The first exhibition of American folk art took place at the Whitney Studio Club in February 1924. Under the banner “Early American Art,” the exhibit aimed to elevate the perception of folk art, marking its first true foray into the American—and more specifically, New York— public’s eye. The diverse range of work on exhibit included hand-made furniture and hooked rug tapestries, as well as a number of paintings depicting 19th Century quotidian life. Amongst these painted scenes were “Baby with Cane”, “Young Woman with Elaborate Lace Collar and Holding a Red Book” (1824), and “Locomotive Briar Cliff” (c. 1860).
This past summer, in another room in New York, those very same paintings, along with several other pieces from the 1924 exhibit, were once again on display at the American Folk Art Museum’s “Folk Art and American Modernism.” Almost 90 years later, and now within an entire museum dedicated to the display of such art, “Folk Art and American Modernism” was nothing short of a celebration.
In this regard, the collection of almost 80 works on display were meant—as per the exhibit’s description—as a display to document the influence of America’s earliest self-taught artists on American modernism and the folk art discourse. Executive Director of the American Folk Art Museum, Dr. Anne-Imelda Radice, expanded on this exhibit’s intentions, noting:
“Were it not for those spotlighted in this exhibition, the field of study that we know as folk art, and the works of art we so treasure, would probably not exist.”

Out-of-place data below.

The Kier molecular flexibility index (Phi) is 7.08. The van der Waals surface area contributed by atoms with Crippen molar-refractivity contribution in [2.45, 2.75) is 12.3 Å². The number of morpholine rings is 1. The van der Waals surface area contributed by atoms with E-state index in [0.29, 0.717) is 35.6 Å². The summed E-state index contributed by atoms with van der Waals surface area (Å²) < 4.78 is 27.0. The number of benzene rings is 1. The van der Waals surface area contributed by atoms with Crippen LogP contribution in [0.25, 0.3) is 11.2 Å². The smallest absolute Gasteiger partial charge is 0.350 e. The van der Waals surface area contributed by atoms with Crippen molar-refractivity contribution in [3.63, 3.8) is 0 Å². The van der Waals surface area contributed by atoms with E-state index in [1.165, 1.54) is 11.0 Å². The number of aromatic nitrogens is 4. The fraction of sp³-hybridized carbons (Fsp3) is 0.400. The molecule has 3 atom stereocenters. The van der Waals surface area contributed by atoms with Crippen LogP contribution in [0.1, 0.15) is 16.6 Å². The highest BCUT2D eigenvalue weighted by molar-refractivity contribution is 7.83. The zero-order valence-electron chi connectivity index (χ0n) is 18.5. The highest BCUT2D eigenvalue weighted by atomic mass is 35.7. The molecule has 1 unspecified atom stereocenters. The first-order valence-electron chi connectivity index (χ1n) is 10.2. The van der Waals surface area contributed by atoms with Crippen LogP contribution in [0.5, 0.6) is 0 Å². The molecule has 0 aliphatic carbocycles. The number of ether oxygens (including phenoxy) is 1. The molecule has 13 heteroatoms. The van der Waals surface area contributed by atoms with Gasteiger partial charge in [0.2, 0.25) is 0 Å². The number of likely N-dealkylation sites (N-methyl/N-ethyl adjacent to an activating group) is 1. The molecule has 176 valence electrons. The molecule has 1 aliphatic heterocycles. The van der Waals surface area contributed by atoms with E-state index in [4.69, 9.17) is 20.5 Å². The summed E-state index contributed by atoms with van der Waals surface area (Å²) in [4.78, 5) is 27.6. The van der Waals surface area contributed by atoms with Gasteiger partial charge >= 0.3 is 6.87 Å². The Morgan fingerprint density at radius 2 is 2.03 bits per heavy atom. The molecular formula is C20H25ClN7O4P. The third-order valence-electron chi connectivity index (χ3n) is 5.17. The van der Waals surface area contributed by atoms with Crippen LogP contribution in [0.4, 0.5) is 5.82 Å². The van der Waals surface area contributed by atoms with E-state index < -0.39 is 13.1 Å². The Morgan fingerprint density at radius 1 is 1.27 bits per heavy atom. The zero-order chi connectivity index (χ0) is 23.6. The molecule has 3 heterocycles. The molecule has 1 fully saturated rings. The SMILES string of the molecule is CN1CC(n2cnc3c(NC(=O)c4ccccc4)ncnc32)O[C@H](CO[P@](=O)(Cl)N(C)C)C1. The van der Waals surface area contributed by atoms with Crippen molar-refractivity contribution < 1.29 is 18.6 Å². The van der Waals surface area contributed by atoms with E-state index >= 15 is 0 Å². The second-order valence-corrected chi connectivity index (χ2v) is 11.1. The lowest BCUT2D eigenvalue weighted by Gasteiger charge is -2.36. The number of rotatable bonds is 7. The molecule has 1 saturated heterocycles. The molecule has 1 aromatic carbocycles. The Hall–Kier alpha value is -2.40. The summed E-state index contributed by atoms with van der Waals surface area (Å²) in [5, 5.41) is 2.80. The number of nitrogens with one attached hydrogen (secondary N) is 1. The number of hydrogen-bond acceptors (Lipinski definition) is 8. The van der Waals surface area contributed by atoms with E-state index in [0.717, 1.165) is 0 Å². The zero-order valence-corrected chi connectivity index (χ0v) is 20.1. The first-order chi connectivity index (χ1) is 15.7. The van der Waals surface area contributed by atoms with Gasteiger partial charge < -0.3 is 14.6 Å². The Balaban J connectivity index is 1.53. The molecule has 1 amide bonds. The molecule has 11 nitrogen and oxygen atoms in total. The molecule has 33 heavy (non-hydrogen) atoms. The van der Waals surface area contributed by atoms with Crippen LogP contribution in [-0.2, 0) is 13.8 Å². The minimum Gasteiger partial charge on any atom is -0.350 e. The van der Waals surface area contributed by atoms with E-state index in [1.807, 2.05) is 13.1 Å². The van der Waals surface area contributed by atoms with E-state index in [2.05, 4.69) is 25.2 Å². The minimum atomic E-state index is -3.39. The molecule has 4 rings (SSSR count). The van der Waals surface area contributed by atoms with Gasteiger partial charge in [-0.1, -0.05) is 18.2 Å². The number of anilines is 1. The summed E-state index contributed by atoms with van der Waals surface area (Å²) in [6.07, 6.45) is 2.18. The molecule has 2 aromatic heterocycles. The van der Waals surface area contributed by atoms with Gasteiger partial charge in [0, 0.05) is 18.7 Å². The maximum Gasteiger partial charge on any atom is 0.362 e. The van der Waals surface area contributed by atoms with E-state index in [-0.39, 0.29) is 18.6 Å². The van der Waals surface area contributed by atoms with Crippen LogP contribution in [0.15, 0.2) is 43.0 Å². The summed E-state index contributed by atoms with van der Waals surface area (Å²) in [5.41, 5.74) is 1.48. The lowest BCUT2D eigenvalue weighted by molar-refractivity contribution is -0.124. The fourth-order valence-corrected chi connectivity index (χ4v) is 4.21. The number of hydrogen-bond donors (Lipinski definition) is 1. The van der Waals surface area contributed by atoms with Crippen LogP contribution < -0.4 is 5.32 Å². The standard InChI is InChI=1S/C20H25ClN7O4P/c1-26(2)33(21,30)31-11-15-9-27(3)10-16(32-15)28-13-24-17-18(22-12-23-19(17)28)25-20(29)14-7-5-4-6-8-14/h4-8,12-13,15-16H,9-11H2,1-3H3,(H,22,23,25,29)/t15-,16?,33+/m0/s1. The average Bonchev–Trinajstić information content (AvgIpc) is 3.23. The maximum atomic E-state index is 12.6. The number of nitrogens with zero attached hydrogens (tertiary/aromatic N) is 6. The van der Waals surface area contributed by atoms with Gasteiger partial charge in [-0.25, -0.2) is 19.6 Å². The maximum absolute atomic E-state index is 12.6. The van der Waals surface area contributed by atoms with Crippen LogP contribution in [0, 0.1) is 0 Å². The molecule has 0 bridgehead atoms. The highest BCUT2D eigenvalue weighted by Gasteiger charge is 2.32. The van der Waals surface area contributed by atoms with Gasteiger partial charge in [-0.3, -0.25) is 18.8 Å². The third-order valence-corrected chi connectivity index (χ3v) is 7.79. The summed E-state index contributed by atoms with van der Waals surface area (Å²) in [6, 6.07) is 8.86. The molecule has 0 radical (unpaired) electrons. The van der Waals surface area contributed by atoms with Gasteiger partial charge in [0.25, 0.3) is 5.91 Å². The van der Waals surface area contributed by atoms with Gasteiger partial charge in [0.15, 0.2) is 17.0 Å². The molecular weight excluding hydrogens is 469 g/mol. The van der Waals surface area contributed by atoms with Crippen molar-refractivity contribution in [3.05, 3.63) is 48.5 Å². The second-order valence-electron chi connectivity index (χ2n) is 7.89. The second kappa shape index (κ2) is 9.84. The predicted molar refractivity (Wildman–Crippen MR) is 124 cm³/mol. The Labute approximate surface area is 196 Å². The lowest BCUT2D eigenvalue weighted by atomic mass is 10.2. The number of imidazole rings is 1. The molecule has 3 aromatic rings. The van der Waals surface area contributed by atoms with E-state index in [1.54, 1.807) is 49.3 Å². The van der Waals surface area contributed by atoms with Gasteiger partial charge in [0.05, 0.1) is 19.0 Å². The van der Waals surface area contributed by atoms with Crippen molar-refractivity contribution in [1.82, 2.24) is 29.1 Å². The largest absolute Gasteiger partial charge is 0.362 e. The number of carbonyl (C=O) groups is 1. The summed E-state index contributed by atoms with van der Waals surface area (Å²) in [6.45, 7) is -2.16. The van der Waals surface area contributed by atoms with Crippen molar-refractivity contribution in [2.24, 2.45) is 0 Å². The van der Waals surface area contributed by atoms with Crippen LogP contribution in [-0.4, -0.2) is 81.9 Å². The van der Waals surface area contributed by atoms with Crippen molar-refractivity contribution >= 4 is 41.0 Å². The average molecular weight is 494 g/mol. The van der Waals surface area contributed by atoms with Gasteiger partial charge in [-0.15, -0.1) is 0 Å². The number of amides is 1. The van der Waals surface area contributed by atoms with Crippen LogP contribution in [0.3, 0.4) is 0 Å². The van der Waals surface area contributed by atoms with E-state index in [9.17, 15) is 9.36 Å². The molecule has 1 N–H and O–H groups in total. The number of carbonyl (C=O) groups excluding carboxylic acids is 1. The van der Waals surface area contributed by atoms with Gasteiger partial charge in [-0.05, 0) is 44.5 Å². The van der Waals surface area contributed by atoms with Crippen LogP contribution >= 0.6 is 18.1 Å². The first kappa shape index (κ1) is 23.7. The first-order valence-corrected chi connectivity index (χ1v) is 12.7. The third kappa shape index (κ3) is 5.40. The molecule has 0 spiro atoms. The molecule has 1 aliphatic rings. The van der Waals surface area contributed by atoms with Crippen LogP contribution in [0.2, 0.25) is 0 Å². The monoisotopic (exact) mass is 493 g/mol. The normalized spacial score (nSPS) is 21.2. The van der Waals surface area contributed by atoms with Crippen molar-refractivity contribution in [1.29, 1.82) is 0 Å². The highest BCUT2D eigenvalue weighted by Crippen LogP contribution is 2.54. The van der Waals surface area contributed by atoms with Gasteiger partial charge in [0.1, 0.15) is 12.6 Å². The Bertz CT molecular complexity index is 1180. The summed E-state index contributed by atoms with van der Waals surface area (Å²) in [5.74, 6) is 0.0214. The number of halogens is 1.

This statement would have likely resonated with Juliana Force, director of the Whitney Studio Club at the time of the 1924 exhibit. As one of the earliest champions and collectors of folk art, Force represented one of the key figures whose work largely contributed toward the existence of institutions such as the American Folk Art Museum today.
It was only appropriate then that Force’s influence informed the subject of a talk presented as part of the “Folk Art and American Modernism” exhibit’s programming. Taking place on the evening of September 10th, within the American Folk Art Museum’s atrium, noted author and cultural reporter Avis Berman expanded on Force’s work and her role in the folk art movement. According to Berman, it was Force and her circle of fellow collectors who helped elevate the “aesthetic understanding of folk art and establish a kinship with contemporary art.” Through Force’s efforts New York’s art community was made aware of this otherwise overlooked field, and cemented this art form as a vital piece of American art history.
Speaking to the crowd gathered around her, Berman said, “The rapid acceptance of folk art in New York was evidenced by the fact that when the Whitney Studio Club exhibited the collection of the dealer Isabel Carleton Wilde, considered to be amongst the earliest dealers of American Folk Art, in February 1927, the reviewers accepted the show without reservations.”
In receiving this recognition at that time, folk art’s place in society was solidified. For that reason, it’s important that an exhibit like “Folk Art and American Modernism” exist, not only for the art itself, but in its capacity to recognize figures such as Force and others for the role they have played in contributing to our understanding of folk art.
Quoting Force, Berman noted, “a healthy art needs roots in its own soil, and folk art [is] part of that fertile cultural realm.”